Leading mental health advocates are strongly condemning the Senate Republican health care bill proposed on June 22 for cutting Medicaid programs that provide vital lifelines to Americans struggling with mental illness.
The criticism follows the harsh reaction voiced earlier this year to the American Health Care Act proposed by House Republicans to replace the Obama administration’s Patient Protection and Affordable Care Act, or Obamacare.
The National Alliance on Mental Illness, the nation’s largest grassroots mental health organization, said this week that the Senate Republicans’ Better Care Reconciliation Act “will slash Medicaid benefits for critical mental health services millions of Americans need to lead productive lives. NAMI opposes this effort to decimate our nation’s already struggling mental health system.”
NAMI explained the importance of Medicaid to mental health care:
“Medicaid is the largest source of funding for public mental health services in our nation. One-third of people covered by Medicaid expansion lives with a mental health or substance use condition and Medicaid serves as a lifeline for people with mental illness who typically fall through the cracks. It provides critical coverage so people have access and receive the mental health treatment they need to finish school, get back to work and contribute to their communities.”
NAMI said that the Senate and House proposals to convert Medicaid to a “per capita cap” for states will result in “devastating cuts to mental health services.”
“NAMI is deeply concerned that the Better Care Reconciliation Act will force people with mental illness out of the health care coverage they need and on to the streets and into costly emergency rooms, hospitals and jails. We encourage Senators to reject this harmful bill, and instead, ensure that Americans have receive the mental health care they need to lead healthy and productive lives.”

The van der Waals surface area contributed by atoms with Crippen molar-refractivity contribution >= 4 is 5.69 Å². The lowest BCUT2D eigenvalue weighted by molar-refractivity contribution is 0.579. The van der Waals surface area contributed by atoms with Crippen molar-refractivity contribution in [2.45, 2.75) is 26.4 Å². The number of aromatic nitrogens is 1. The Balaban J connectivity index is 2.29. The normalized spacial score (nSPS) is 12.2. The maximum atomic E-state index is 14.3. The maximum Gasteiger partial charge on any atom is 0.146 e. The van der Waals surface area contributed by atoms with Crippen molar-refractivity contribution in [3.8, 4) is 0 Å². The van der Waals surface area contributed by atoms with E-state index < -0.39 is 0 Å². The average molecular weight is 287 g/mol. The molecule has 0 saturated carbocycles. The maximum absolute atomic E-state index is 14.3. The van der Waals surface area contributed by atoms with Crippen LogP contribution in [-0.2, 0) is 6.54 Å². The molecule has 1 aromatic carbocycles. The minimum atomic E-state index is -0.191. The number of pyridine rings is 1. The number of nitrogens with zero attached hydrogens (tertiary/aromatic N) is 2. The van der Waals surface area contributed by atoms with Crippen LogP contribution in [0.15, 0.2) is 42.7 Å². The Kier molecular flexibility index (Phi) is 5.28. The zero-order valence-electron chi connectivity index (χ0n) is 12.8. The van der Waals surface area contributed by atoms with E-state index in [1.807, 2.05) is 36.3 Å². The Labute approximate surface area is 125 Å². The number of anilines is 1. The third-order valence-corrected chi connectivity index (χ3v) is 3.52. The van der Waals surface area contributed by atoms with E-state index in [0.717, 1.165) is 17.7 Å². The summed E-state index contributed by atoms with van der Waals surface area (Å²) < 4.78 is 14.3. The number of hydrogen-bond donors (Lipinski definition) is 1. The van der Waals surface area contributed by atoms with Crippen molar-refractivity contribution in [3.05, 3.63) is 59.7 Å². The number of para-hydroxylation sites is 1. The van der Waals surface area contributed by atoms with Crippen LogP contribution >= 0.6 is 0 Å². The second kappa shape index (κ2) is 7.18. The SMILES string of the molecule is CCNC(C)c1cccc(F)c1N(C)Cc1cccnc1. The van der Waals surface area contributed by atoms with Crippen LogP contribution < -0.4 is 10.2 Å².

Paul Gionfriddo, president and CEO of Mental Health America, echoed NAMI’s concerns. He said the Senate Republican legislation would “do significant harm to people with all chronic conditions, including mental illnesses.” He said the proposal “replaces much of both the core and expanded Medicaid program—lifelines to people with serious and persistent mental illnesses.”
Gionfriddo called for changes to Obamacare to be made “in the context of rational health policy. We would all be well served if Congress were to go back to the drawing board and get this right. Too many lives depend on it.”
Similar to the House legislation, the Senate version would cut health care coverage to 22 million people, according to the Congressional Budget Office. “Repealing and replacing” Obamacare was a major campaign promise made by President Donald Trump. Trump’s Republican Party controls both houses of Congress.
NAMI is organizing a “Virtual Hill Day” on Thursday June 29 to lobby Congress against cuts in mental health coverage, demanding: “We need more mental health care, not less.”
The organization says that 1,000 mental health advocates will meet face-to-face with members of Congress; it encourages others to voice their opposition to cuts by phoning, emailing, or tweeting at their congressional representatives.
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